Her greatest poetic influences, besides the great poets mentioned above, include Carl Phillips, Frank O’Hara, Maya Angelou, Anaïs Nin, Billy Collins and Jewel Kilcher. She also loves the lyrical style of the fiction writers Oscar Hijuelos, Gabriel García Márquez, Chimamanda Ngozi Adichie, and Alice Hoffman.
Coffee, bodies of water, busy city scenes, and the music of the jazz masters Charlie Parker and John Coltrane are Iris’s go-to triggers for writing inspiration.
In 2011, Iris and her good friend Adee Caluag, co-founded Streetscape Publishing, Inc., an independent publishing company based in artsy and glamorous Makati City, with the goal of discovering local literary talents and helping to give them a platform for their work.
Streetscape Publishing, Inc. published two books of Iris Orpi’s compiled poetry, Cognac for the Soul and Beautiful Fever in 2012. The former contained poems focusing on womanhood and sexuality; the latter was about love, identity and spirituality. Both books continue to be a moderate success and are sold on Amazon.
Iris Orpi was also a part of Lit After Dark, envisioned by its founders to be a book reading series held in prominent venues around the Metro Manila nightlife scene.
In 2013, Iris Orpi immigrated to the US to marry her fiancé, now husband, Ray Price. She currently lives in Chicago with Ray and their son, Ray Junior.
Iris continues to write and submit her poems for publication. Her writings have now appeared in over two dozen anthologies and literary journals, online and in print, all over Asia, North America, and Europe.
Iris Orpi was an Honorable Mention for the Contemporary American Poetry Prize, given by Chicago Poetry Press, in 2014.



Mizuage (水揚げ)

an invitation

embezzling spells
of innocence,
verges of awakening,
Gordian loopholes
from the love language of
hands quietly smoothing over
the crumpled brows of dawn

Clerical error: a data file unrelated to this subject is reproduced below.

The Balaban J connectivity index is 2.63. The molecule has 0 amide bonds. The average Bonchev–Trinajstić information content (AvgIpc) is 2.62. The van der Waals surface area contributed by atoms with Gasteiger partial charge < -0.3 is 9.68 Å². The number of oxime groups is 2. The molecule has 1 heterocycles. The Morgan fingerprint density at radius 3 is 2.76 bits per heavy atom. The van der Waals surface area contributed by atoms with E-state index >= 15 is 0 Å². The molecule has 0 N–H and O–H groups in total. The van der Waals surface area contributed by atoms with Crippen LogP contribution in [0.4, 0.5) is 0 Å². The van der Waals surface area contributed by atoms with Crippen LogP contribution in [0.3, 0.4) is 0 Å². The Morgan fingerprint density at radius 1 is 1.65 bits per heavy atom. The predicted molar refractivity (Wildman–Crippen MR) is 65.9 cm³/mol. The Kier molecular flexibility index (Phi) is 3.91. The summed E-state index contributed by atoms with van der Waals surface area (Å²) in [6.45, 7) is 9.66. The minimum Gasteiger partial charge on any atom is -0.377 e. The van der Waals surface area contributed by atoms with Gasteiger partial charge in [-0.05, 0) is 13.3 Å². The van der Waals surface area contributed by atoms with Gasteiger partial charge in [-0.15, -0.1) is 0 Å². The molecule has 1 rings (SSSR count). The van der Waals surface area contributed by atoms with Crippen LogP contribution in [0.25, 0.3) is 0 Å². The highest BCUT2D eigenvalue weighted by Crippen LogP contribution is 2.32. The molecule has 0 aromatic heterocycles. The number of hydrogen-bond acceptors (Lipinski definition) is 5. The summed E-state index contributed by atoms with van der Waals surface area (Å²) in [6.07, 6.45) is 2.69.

anguished over what sparse
things it is able to carry
to full term
and leaving the rest
to the condoning shadows.

Believe, somewhere,
in the dulcet hum
of airtight bud lie lyrics
to a lascivious song,
strains of scintillating sins
stroking it into bloom.

It is sometimes not enough
to flower, but to flower for
the first time. Watch her face
for the movement of moments
as if every flush and quiver
charts a map of places
in the order they are touched.
It is sometimes not enough
to sit next to the perfume
of the truth as it unravels,
but to crush the petals in
your own hands and be stained
by it. Call the hunger
what it is: a nuanced torture,
invocation of our mortality,
dark rhapsodies of ache
to remind us we are
evolved from savages.
She would wear all the labels
like a crown. The posture
of her espoused darkness
is the love language of
virgin honesty catching fire.

Becoming resplendent.
Becoming the hunger.
Skin on skin.
Divinity on desire.

And the force and eloquence
of her consent slowly
undresses the world.




The tub is full
and the night is overflowing

I watched
the beautiful beloved
of a forgotten confession
give birth to a silent,
but infallible, compass

I saw untouched hunger
brimming with dark legacies

true north
is a rare orchid
cut open with a scalpel

grace of blade
on folds of fever

not all nocturnal songs
are lullabies—

I saw one just crouching
under the eaves of
indecisive constellations
hanging its lyrics on
the beams of porch lights,

wide awake with intention

on a garden where the rest
of the pregnant symbols
have been spared



No Help in Sight for 33 Miles

It was only now,
way too many years after
it should matter,
that I thought to call him
by that name: my abuser

back then he was merely
a painful puzzle
with rusty knife edges,